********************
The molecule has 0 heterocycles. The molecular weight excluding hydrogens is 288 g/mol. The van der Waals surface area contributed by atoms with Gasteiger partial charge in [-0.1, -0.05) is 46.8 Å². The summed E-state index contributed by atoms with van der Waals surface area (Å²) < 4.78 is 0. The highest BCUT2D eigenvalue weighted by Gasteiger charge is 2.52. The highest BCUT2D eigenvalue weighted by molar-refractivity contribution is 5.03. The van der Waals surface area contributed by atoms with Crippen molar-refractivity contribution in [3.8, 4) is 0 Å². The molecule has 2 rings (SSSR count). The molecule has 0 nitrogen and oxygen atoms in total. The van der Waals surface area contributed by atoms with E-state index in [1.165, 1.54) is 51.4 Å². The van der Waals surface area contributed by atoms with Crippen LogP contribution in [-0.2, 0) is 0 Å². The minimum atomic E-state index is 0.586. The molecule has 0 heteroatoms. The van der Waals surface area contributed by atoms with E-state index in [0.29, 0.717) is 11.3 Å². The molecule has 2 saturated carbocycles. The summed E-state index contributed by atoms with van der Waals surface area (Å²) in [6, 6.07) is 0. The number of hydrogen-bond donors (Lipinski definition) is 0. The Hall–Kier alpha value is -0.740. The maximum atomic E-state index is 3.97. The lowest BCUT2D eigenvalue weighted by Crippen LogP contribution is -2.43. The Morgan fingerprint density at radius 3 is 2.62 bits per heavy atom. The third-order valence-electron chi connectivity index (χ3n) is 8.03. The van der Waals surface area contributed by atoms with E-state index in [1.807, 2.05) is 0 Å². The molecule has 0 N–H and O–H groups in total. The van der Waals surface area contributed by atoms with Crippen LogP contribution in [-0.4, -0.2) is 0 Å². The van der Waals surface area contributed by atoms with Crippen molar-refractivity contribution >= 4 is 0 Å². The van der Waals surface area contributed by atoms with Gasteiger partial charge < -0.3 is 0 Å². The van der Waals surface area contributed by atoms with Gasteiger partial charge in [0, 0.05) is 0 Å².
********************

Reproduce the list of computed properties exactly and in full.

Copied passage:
The molecule has 0 heterocycles. The molecular weight excluding hydrogens is 288 g/mol. The van der Waals surface area contributed by atoms with Gasteiger partial charge in [-0.1, -0.05) is 46.8 Å². The summed E-state index contributed by atoms with van der Waals surface area (Å²) < 4.78 is 0. The highest BCUT2D eigenvalue weighted by Gasteiger charge is 2.52. The highest BCUT2D eigenvalue weighted by molar-refractivity contribution is 5.03. The van der Waals surface area contributed by atoms with Crippen molar-refractivity contribution in [3.8, 4) is 0 Å². The molecule has 2 rings (SSSR count). The molecule has 0 nitrogen and oxygen atoms in total. The van der Waals surface area contributed by atoms with E-state index in [1.165, 1.54) is 51.4 Å². The van der Waals surface area contributed by atoms with Crippen LogP contribution in [-0.2, 0) is 0 Å². The minimum atomic E-state index is 0.586. The molecule has 0 heteroatoms. The van der Waals surface area contributed by atoms with E-state index in [0.29, 0.717) is 11.3 Å². The molecule has 2 saturated carbocycles. The summed E-state index contributed by atoms with van der Waals surface area (Å²) in [6, 6.07) is 0. The number of hydrogen-bond donors (Lipinski definition) is 0. The Hall–Kier alpha value is -0.740. The maximum atomic E-state index is 3.97. The lowest BCUT2D eigenvalue weighted by Crippen LogP contribution is -2.43. The Morgan fingerprint density at radius 3 is 2.62 bits per heavy atom. The third-order valence-electron chi connectivity index (χ3n) is 8.03. The van der Waals surface area contributed by atoms with E-state index in [1.807, 2.05) is 0 Å². The molecule has 0 N–H and O–H groups in total. The van der Waals surface area contributed by atoms with Crippen LogP contribution in [-0.4, -0.2) is 0 Å². The van der Waals surface area contributed by atoms with Crippen molar-refractivity contribution >= 4 is 0 Å². The van der Waals surface area contributed by atoms with Gasteiger partial charge < -0.3 is 0 Å². The van der Waals surface area contributed by atoms with Gasteiger partial charge in [0, 0.05) is 0 Å².